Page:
The Ewani’s eyes narrowed, and they approached me far more craftily than they had before. I cursed silently. Why couldn’t they be overconfident and just walk into my knife like they did on the triVid?
One of them spun in a tight circle, his tail lashing out with a whip crack. I screamed as a blazing pain tore across the back of my hand. The knife pinged down the metal deck plating and I decided to yield to the better part of valor and make a run for it.
No such luck.
A furry hand closed on my wrist. I lashed out with my free hand, my feet, my knees, clubbing the Ewani with vehemence, but it didn’t do a thing to free my wrist.
The other Ewani came from behind, its furry arm snaking around my throat and pulling tight. The choke hold squeezed off the flow of blood to my brain, making my vision dim at the edges.
Nightmarish despair rolled through me in a wave. I was going down, and most likely, I would never get up again. After the Ewani had their ‘fun,’ there probably wouldn’t be enough of me left to bury.
A voice cut through the din. Deep and cold as outer space, and filled to the brim with revulsion. The arm around my throat loosened slightly, enough that I reclaimed my fading consciousness.
I looked toward the voice, and found a tall silhouette with glowing red eyes standing there. From the pointed ears and the eyes, I knew what it was.
If you’d grown up watching old vids from Earth, you might be tempted to think of a vampire.
That would be a mistake.
The Vinduthi were very real.
They were very much alive.
And very, very much feared.
It wasn’t just for their considerable physical prowess, either.
They were known to control at least a third of the organized crime on Thodos III. People who crossed them tended not to live very long.
The Ewani were either too worked up, or too stupid to realize the danger they were in.
“You go away, sssscum,” hissed the Ewani in front of me, his fingers holding the drawstring on my halter top. “Or waitssss your turnsss.”
The Ewani yanked the cord and my breasts came bursting out of my top. I renewed my struggles, digging the point of my elbow into the ribs of the Ewani holding me. A wet, crackling sound ripped through the air and the first Ewani screamed.
“Your filthy hands do not deserve to touch such perfection.”
I looked up from my struggles to find the Ewani staring at the bloody stump of its wrist. The silhouetted Vinduthi casually tossed the severed appendage to the side, where it jumped and spasmed of its own accord as if it had not gotten the message it was no longer attached.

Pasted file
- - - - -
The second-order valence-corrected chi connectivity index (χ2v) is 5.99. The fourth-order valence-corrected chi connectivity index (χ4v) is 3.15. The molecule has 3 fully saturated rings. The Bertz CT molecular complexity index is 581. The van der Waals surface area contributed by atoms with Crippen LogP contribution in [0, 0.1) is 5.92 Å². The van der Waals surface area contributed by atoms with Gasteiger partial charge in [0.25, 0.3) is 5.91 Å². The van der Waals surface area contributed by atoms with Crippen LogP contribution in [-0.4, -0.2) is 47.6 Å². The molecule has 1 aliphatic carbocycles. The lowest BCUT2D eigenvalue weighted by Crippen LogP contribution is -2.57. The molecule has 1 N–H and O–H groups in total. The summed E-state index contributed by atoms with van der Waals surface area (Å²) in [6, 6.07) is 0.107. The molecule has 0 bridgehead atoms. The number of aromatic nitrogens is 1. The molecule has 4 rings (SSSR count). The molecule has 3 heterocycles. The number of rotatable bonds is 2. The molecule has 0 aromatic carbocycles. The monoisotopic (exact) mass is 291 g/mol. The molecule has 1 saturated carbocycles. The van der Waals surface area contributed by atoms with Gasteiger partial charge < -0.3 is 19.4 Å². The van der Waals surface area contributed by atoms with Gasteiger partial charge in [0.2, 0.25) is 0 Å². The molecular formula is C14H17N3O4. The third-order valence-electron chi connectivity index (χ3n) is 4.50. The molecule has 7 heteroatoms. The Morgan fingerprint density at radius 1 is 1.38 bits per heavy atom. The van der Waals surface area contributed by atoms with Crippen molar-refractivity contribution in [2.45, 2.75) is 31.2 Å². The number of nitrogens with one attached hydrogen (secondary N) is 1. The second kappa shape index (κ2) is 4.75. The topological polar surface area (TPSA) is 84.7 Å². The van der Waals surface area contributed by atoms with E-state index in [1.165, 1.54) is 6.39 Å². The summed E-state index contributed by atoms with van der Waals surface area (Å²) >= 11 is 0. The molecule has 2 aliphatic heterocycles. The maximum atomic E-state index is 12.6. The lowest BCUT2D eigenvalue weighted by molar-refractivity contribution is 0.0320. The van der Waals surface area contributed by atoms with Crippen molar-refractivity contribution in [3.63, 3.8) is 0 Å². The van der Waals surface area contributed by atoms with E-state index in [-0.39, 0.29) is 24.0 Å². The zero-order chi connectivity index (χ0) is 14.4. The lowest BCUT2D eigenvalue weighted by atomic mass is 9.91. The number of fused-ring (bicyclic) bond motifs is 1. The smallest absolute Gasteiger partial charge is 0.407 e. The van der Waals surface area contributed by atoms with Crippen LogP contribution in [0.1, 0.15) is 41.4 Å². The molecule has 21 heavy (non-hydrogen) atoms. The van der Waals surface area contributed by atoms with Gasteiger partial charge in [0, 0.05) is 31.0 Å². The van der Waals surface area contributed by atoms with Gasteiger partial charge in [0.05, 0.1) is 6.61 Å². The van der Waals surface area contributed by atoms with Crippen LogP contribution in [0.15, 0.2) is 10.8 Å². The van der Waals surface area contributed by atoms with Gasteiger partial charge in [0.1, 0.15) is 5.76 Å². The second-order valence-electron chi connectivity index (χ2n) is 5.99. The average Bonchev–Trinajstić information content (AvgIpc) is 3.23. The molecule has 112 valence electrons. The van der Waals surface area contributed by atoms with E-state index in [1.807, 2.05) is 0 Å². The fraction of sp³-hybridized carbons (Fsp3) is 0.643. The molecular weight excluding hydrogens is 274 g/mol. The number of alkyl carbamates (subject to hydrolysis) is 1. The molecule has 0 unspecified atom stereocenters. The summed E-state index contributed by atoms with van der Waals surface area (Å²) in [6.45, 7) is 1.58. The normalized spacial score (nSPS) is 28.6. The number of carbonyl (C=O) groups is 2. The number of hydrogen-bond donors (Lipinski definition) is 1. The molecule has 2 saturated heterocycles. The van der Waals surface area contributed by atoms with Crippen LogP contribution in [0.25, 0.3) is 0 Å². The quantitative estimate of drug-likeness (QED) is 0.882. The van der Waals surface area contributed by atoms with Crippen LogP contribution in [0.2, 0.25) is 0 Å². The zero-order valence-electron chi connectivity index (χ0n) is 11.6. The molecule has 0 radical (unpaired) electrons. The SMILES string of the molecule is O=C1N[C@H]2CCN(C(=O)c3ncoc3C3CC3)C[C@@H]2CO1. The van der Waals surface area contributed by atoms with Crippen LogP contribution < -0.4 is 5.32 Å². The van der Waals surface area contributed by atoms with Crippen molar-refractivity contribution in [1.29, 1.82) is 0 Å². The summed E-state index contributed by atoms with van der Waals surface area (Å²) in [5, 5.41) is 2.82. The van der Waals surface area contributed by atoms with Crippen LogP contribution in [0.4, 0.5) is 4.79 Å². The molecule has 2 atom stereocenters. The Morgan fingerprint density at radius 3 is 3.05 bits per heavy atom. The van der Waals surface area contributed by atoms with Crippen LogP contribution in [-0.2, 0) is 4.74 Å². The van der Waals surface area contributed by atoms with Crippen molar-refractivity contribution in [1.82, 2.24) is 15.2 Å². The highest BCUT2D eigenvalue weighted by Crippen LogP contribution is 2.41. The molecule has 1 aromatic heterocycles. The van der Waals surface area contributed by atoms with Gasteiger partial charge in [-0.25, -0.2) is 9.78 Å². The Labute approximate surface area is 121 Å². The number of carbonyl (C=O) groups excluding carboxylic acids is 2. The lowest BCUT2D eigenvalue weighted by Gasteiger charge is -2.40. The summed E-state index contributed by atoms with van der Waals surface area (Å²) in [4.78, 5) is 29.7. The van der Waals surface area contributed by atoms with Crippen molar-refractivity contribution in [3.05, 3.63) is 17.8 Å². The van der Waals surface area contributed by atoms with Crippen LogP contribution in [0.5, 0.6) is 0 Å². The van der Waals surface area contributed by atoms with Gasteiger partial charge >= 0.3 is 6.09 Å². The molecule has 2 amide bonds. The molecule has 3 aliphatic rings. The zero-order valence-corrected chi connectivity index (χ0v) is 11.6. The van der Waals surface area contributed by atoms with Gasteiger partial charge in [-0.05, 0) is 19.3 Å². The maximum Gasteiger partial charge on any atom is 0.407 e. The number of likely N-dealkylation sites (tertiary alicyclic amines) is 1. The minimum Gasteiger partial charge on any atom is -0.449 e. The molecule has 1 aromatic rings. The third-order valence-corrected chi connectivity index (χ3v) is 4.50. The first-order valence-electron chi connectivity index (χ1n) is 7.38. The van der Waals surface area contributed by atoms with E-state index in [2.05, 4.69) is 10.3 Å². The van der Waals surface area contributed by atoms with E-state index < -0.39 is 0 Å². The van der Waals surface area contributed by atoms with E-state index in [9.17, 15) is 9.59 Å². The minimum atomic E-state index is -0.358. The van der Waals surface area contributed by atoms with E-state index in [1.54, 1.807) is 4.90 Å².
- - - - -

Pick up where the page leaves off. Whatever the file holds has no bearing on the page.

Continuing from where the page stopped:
The Ewani grappling with me threw me to the ground, pulling an energy pistol from its dirty waistband.
“Now yous diesss,” it hissed, pointing the gun at the Vinduthi.
The silhouette disappeared. I blinked, not even having seen my rescuer move. A second later, I heard a choking sound, and looked up to see him holding the rat man by its throat. The Ewani’s legs kicked in the air as its eyes bulged out.
“As if I would allow myself to be done in by the likes of you,” the Vinduthi hissed.
Now that he stood in a pool of radiance cast by an overhead lighting panel, I got my first good look at him.
My heart caught in my throat. I’d never seen one this close before, and I found him darkly beautiful.
The strong muscles around his jaws and his prominently pointed canines did nothing to detract from his handsomeness. In fact, they even enhanced it a little, giving him an almost bestial quality belied by his fine silken vest and pants.
A row of small horns ran back from each temple, drawing my eye to the marks on his cheek.
One bare arm glowed with the same purple designs, much like terran tattoos, but were not. They were natural markings, highlighting the play of muscles in his arm as he squeezed tighter. The rat man struggled frantically for a few more seconds, and then hung limply, its tongue thrust out to the side of its fanged mouth.
The Vinduthi tossed the Ewani’s body aside like it was some filth he had accidentally touched. Then his terrible, compelling eyes fell on little old me.
“Are you all right?” he asked and incredibly, offered his hand.
I almost took it, but then I remembered two things.
One, my status on the station was so low, the Vinduthi could kill me just as easily as the Ewani.
Two, I was running later than ever and my boss would be furious.
“Thank you,” I stammered, scrambling backwards and to my feet. The Vinduthi gave me a puzzled frown as I turned to flee.